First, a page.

Drag race worker dies after hit at track in Ringgold

Drag race worker dies after hit at track in Ringgold

November 6th, 2012 by Joy Lukachick Smith in News

Chattanooga Police Officer Joe Warren leaves the line during a practice run at the Brainerd Optimist Dragstrip in 2010.

Photo by Tim Barber /Times Free Press.

John "Johnny" Earl "Norm" Walker, 53, of Chattanooga, passed away Sunday. Johnny was a huge race fan - he loved both NASCAR and Drag Racing. He was also a big fan of the Washington Redskins and the Georgia Bulldogs. He was currently employed at Fleet Pride and was a part time staff member of the Brainerd Optimist Club.

John "Johnny" Earl "Norm" Walker, 53, of Chattanooga,...

Photo by Contributed Photo /Times Free Press.

A 22-year-old female drag-race driver likely won't be charged after running over a man at a race track near Ringgold, Ga.

The Brainerd Optimist Drag Strip was hosting a charity toy ride Saturday night when Hillary Mason revved up her engine to start a race, but police and friends said she instead backed into 53-year-old Johnny Walker, slamming him onto the pavement and running over him.

Walker, who had worked at the track for 18 years, died a day later at a local hospital after his family decided to take him off life support, friends said.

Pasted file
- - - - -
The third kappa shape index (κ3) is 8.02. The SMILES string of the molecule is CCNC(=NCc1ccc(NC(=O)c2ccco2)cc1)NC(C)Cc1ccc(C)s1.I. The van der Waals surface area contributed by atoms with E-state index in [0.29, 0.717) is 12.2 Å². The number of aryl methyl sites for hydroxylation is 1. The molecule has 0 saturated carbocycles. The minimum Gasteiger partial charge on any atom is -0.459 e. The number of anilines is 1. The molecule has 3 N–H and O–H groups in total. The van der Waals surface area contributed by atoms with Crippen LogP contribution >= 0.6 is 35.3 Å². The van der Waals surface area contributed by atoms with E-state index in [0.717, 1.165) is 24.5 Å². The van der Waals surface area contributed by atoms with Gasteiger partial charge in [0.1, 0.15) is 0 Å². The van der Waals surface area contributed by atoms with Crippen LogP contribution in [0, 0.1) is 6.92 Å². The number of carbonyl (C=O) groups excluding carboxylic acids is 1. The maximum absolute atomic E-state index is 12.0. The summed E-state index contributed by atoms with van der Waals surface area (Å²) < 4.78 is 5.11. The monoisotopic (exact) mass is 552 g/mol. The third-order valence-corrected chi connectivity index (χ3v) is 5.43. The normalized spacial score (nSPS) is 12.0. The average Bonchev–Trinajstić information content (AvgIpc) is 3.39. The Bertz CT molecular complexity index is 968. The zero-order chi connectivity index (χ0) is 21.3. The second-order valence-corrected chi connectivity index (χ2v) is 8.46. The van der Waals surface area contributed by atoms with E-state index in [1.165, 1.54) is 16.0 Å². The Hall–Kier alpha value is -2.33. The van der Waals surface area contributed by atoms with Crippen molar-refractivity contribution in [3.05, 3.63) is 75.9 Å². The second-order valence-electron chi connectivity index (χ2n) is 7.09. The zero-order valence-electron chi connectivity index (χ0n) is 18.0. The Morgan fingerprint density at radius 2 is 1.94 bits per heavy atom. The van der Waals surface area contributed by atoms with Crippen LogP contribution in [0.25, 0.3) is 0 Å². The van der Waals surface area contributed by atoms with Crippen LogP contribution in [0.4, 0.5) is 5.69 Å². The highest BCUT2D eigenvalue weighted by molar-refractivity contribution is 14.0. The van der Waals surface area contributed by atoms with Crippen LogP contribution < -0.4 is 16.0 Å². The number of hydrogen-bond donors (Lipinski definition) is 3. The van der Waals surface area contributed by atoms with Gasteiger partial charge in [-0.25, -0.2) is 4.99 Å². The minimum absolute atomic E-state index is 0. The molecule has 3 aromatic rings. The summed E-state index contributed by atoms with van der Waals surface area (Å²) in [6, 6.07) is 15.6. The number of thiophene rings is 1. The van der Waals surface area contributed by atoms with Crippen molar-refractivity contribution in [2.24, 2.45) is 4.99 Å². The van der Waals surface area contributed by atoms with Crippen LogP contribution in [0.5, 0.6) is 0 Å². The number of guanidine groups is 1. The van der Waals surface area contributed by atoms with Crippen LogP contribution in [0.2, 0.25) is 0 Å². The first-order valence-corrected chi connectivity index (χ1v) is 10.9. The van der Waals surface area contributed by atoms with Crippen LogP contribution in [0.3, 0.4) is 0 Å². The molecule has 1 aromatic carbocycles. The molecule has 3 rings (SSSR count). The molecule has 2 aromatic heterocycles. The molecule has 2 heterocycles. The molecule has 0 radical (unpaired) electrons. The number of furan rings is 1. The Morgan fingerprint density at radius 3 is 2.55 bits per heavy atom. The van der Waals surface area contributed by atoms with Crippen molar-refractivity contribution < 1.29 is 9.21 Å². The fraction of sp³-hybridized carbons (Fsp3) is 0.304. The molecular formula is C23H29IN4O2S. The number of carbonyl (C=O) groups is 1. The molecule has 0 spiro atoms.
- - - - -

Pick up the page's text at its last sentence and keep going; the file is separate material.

Police said Mason had left the rail car in reverse and was going very fast when she struck Walker. But Catoosa County Maj. Gary Sisk said authorities likely will rule Walker's death an accident based on the evidence.

Walker was hit around 8 p.m. and rushed to Erlanger hospital, a police report states. When police arrived, Mason already had left the track, but her father later called and said they were at the sheriff's office to talk about the wreck.

Sisk said Mason won't be charged with leaving the scene of an accident because the wreck was on private property, and the law doesn't apply.

The race car Mason was driving is owned by Leonard Lawson, a manager of the track and a member of the Brainerd Optimist Club, which owns the track.

Lawson said Mason was a family friend, and he let her borrow his personal race car Saturday. She had driven other cars before, he said. Even the most experienced driver could have made the same mistake, Lawson said.

Mason didn't return calls seeking comment.

Walker, nicknamed Norm, was well liked, friends said, and he was an icon at the race track. He was there every weekend, they said, hosing down the burnout area where drag racers warm up their tires before the races begin.

Jason Cole, a friend of Walker's, said the man knew everybody by name and, this time of year, he would often dress up as Santa Claus and hand out candy to kids at the track.

On Saturday, the track hosted its annual Draggin' For Toys charity, which raises money for T.C. Thompson Children's Hospital at Erlanger and gathers toys for Providence Ministries.

Meanwhile, Rick Millard, a local race driver, said he saw Walker at the track every time he raced.

"I was devastated," Millard said. "We're going to really miss him."

Contact staff writer Joy Lukachick at jlukachick@timesfreepress.com or 423-757-6659.